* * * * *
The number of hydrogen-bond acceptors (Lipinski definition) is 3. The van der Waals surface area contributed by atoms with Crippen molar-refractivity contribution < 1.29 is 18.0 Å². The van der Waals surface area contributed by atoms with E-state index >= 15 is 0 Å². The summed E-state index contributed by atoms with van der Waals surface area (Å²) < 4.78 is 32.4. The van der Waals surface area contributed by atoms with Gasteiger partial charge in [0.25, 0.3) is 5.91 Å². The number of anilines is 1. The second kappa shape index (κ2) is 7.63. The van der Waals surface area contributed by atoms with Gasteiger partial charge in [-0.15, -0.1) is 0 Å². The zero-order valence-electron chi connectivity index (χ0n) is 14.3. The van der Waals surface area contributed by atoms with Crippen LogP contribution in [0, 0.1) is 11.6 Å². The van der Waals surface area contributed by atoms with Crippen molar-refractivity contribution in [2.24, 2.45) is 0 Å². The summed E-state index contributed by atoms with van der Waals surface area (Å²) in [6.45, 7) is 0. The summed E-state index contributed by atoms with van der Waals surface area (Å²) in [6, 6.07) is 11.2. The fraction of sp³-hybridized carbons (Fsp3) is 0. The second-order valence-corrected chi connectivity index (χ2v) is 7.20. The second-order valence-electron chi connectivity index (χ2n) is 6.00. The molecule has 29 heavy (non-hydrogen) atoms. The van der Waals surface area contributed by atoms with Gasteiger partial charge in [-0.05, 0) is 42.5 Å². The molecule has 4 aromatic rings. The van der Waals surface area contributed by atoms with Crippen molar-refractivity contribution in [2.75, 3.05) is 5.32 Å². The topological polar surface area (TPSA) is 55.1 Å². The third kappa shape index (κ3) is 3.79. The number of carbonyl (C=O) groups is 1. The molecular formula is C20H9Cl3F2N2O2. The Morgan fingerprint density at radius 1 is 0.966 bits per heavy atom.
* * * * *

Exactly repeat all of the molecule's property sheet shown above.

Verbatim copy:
The number of hydrogen-bond acceptors (Lipinski definition) is 3. The van der Waals surface area contributed by atoms with Crippen molar-refractivity contribution < 1.29 is 18.0 Å². The van der Waals surface area contributed by atoms with E-state index >= 15 is 0 Å². The summed E-state index contributed by atoms with van der Waals surface area (Å²) < 4.78 is 32.4. The van der Waals surface area contributed by atoms with Gasteiger partial charge in [0.25, 0.3) is 5.91 Å². The number of anilines is 1. The second kappa shape index (κ2) is 7.63. The van der Waals surface area contributed by atoms with Gasteiger partial charge in [-0.15, -0.1) is 0 Å². The zero-order valence-electron chi connectivity index (χ0n) is 14.3. The van der Waals surface area contributed by atoms with Crippen LogP contribution in [0, 0.1) is 11.6 Å². The van der Waals surface area contributed by atoms with Crippen molar-refractivity contribution in [2.24, 2.45) is 0 Å². The summed E-state index contributed by atoms with van der Waals surface area (Å²) in [6.45, 7) is 0. The summed E-state index contributed by atoms with van der Waals surface area (Å²) in [6, 6.07) is 11.2. The fraction of sp³-hybridized carbons (Fsp3) is 0. The second-order valence-corrected chi connectivity index (χ2v) is 7.20. The second-order valence-electron chi connectivity index (χ2n) is 6.00. The molecule has 29 heavy (non-hydrogen) atoms. The van der Waals surface area contributed by atoms with Gasteiger partial charge in [-0.05, 0) is 42.5 Å². The molecule has 4 aromatic rings. The van der Waals surface area contributed by atoms with Crippen molar-refractivity contribution in [2.75, 3.05) is 5.32 Å². The topological polar surface area (TPSA) is 55.1 Å². The third kappa shape index (κ3) is 3.79. The number of carbonyl (C=O) groups is 1. The molecular formula is C20H9Cl3F2N2O2. The Morgan fingerprint density at radius 1 is 0.966 bits per heavy atom.